FM RADIO Radio broadcasting uses either of two types of signals -- AM or FM. FM broadcasting is a broadcast technology invented by Edwin Howard Armstrong that uses frequency modulation (FM) to provide high- fidelity sound over broadcast radio. FM signals do not need expensive transmission towers. FM Radio enables a great degree of localization and hence brings along interactivity with a local flavour, at relatively low broadcast costs, which cannot be matched by television.
AM or FM AM means "amplitude modulation". The amplitude of the radio wave oscillates over time. The frequency of the radio wave is constant. The peaks of the wave get taller and shorter. The rate at which the amplitude fluctuates corresponds to the pitch. How much it fluctuates corresponds to the volume. FM means "frequency modulation". The amplitude of the radio wave is constant. The frequency varies a small amount. The peaks of the wave get closer together and further apart. The rate at which the frequency varies corresponds to the pitch. How much it varies corresponds to the volume.
HISTORY OF FM IN INDIA FM Radio was first introduced by All India Radio in 1972 at Madras and later in 1992 at Jalandhar. Phase One: In 1993, the government sold airtime blocks on its FM channels in Madras, Mumbai, Delhi, Kolkata and Goa to private operators, who developed their own programme content. Indian policy currently laid down that these bids were a One-Time Entry Fee (OTEF), for the entire license period of 10 years. Annual license fee for private players is either 4% of revenue share or 10% of Reserve Price, whichever is higher. Four years later (1997), after the initial euphoria died out and most of the bidders could not meet their commitments to pay the governments the amounts they had expected and defaulted. The only non-defaulter was the Times Group which operated its brand, Times FM, till June The government, therefore, decided not to renew contracts given to private operators.
HISTORY OF FM IN INDIA Phase Two: In 1999, bids were invited for 32 cities for an auction of 108 FM frequencies across India. Many private players bid heavily but the Times-sponsored ENIL won the largest number of frequencies, and thus started its operations under the brand name Radio Mirchi. Final Phase: In January 2006, 338 frequencies were on offer. Of these, about 237 were sold. Radio Mirchi bagged 25 frequencies in the second wave of licences that were issued by the Government of India. This pushes the Radio Mirchi presence in 33 centers. Reliance and South Asia FM (Sun group) bid for most of the 91 cities, although they were allowed only 15% of the total allocated frequencies. Between them, they have had to surrender over 40 licenses.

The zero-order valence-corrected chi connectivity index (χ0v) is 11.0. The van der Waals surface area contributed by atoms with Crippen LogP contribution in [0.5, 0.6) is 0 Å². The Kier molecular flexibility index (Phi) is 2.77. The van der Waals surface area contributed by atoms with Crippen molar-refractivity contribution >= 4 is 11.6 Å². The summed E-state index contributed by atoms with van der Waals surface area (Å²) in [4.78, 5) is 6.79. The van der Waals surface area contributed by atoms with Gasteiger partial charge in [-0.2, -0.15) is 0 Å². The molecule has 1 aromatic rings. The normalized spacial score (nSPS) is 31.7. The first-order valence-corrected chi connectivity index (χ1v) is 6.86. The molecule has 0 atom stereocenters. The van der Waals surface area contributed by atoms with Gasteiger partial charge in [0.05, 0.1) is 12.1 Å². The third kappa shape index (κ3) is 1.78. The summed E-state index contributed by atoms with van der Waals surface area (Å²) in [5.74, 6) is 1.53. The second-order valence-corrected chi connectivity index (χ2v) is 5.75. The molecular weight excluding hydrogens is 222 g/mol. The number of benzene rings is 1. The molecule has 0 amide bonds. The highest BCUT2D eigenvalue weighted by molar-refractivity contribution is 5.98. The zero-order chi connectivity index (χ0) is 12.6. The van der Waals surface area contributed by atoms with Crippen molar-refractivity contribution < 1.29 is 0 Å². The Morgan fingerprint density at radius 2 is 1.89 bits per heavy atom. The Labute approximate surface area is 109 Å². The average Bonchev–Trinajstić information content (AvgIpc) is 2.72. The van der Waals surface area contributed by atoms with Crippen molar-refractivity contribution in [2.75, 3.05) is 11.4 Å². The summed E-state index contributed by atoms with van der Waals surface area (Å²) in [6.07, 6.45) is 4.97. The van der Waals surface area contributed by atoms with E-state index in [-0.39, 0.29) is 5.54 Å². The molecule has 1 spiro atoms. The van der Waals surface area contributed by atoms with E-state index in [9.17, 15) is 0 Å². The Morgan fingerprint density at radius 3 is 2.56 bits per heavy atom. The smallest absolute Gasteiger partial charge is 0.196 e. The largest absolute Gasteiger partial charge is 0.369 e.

WHAT HAS FM ACHIEVED? First, extended the definition of news. Second, FM radio has increased the amount of what can be called ‘everyday life’ information. Third, FM radio has increased the amount of social analysis available on radio through various programming formats. Fourth, FM radio has increased the amount of oral history available on the radio. Fifth, FM radio programs have encouraged cross-media reference as a routine practice of urban knowledge.
WHY COMMUNITY RADIO? What distinguishes community radio from other media is the high level of people’s participation, both in management and program production aspects. Community radio gives community members access to information because it gives them access to the means of communication. The most relevant information - educational and developmental - is disseminated and exchanged. Important local issues are aired. A free market place of ideas and opinions is opened up and people are given the opportunity to express themselves socially, politically and culturally.
CHARACTERESTICS OF COMMUNITY RADIO It serves a recognizable community. It encourages participatory democracy. It offers the opportunity to any member of the community to initiate communication and participate in program making, management and ownership of the station. It uses technology appropriate to the economic capability of the people, not that which leads to dependence on external sources. It is motivated by community well being, not commercial considerations. It promotes and improves problem solving.
PRINCIPLES OF COMMUNITY RADIO Access to the facility: full democratization of the communication system. Participation in the production and management of media Self-management of the communication facility follows participation Community mandate is result of democratisation. Accountability must follow the opportunity to operate, control and manage the station
COMMUNITY RADIO IN INDIA 1932: Punjab’s Rural Reconstruction Commissioner, Frederick Brayne, conducted an experiment in rural radio broadcasting in Lahore. 1933: Charles Strickland, former registrar of Indian Friendly Societies, suggested the setting up of district radio stations for rural development in a presentation made to the East India Society in London. 1956: Farm Radio Forums set up in 150 villages across five districts of Maharashtra. Based on a Canadian model, it was a collaborative effort between All India Radio and UNESCO. 1966: All India Radio “began experimental broadcasts for farmers from the Trichinipoly station to adopt new yielding varieties. The success of these broadcasts can be gauged by the fact that a new variety [of rice] became known as ‘Radio Paddy’”.
COMMUNITY RADIO IN INDIA Campus Community Radio Anna FM Pastapur initiative of the Deccan Development Society of AP, Kutch Mahila Vikas Sangathan in Bhuj, Alternative for India Development, Bihar Namma Dhwani in Budikote (a VOICES initiative), near Bangalore.